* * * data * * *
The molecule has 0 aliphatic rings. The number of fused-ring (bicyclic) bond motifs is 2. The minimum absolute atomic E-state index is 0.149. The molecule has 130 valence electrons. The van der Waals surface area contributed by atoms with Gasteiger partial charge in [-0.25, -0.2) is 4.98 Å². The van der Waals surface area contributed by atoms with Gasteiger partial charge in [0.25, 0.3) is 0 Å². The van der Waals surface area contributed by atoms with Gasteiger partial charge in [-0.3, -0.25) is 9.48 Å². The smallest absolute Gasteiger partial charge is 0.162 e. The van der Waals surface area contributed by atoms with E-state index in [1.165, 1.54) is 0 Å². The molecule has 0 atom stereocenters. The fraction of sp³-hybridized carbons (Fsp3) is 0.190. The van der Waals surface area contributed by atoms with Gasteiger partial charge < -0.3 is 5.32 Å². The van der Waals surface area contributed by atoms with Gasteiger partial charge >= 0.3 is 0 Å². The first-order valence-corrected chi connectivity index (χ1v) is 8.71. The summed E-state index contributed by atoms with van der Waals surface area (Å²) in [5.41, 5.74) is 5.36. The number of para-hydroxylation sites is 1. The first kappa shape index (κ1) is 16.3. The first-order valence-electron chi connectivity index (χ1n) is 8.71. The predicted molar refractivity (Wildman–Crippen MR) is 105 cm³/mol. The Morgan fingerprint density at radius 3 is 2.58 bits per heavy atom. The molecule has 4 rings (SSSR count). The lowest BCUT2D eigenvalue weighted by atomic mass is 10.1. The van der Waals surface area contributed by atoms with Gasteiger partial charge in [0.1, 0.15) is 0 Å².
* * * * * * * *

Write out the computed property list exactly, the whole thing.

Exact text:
The molecule has 0 aliphatic rings. The number of fused-ring (bicyclic) bond motifs is 2. The minimum absolute atomic E-state index is 0.149. The molecule has 130 valence electrons. The van der Waals surface area contributed by atoms with Gasteiger partial charge in [-0.25, -0.2) is 4.98 Å². The van der Waals surface area contributed by atoms with Gasteiger partial charge in [0.25, 0.3) is 0 Å². The van der Waals surface area contributed by atoms with Gasteiger partial charge in [-0.3, -0.25) is 9.48 Å². The smallest absolute Gasteiger partial charge is 0.162 e. The van der Waals surface area contributed by atoms with E-state index in [1.165, 1.54) is 0 Å². The molecule has 0 atom stereocenters. The fraction of sp³-hybridized carbons (Fsp3) is 0.190. The van der Waals surface area contributed by atoms with Gasteiger partial charge < -0.3 is 5.32 Å². The van der Waals surface area contributed by atoms with Gasteiger partial charge >= 0.3 is 0 Å². The first-order valence-corrected chi connectivity index (χ1v) is 8.71. The summed E-state index contributed by atoms with van der Waals surface area (Å²) in [5.41, 5.74) is 5.36. The number of para-hydroxylation sites is 1. The first kappa shape index (κ1) is 16.3. The first-order valence-electron chi connectivity index (χ1n) is 8.71. The predicted molar refractivity (Wildman–Crippen MR) is 105 cm³/mol. The Morgan fingerprint density at radius 3 is 2.58 bits per heavy atom. The molecule has 4 rings (SSSR count). The lowest BCUT2D eigenvalue weighted by atomic mass is 10.1. The van der Waals surface area contributed by atoms with Gasteiger partial charge in [0.1, 0.15) is 0 Å².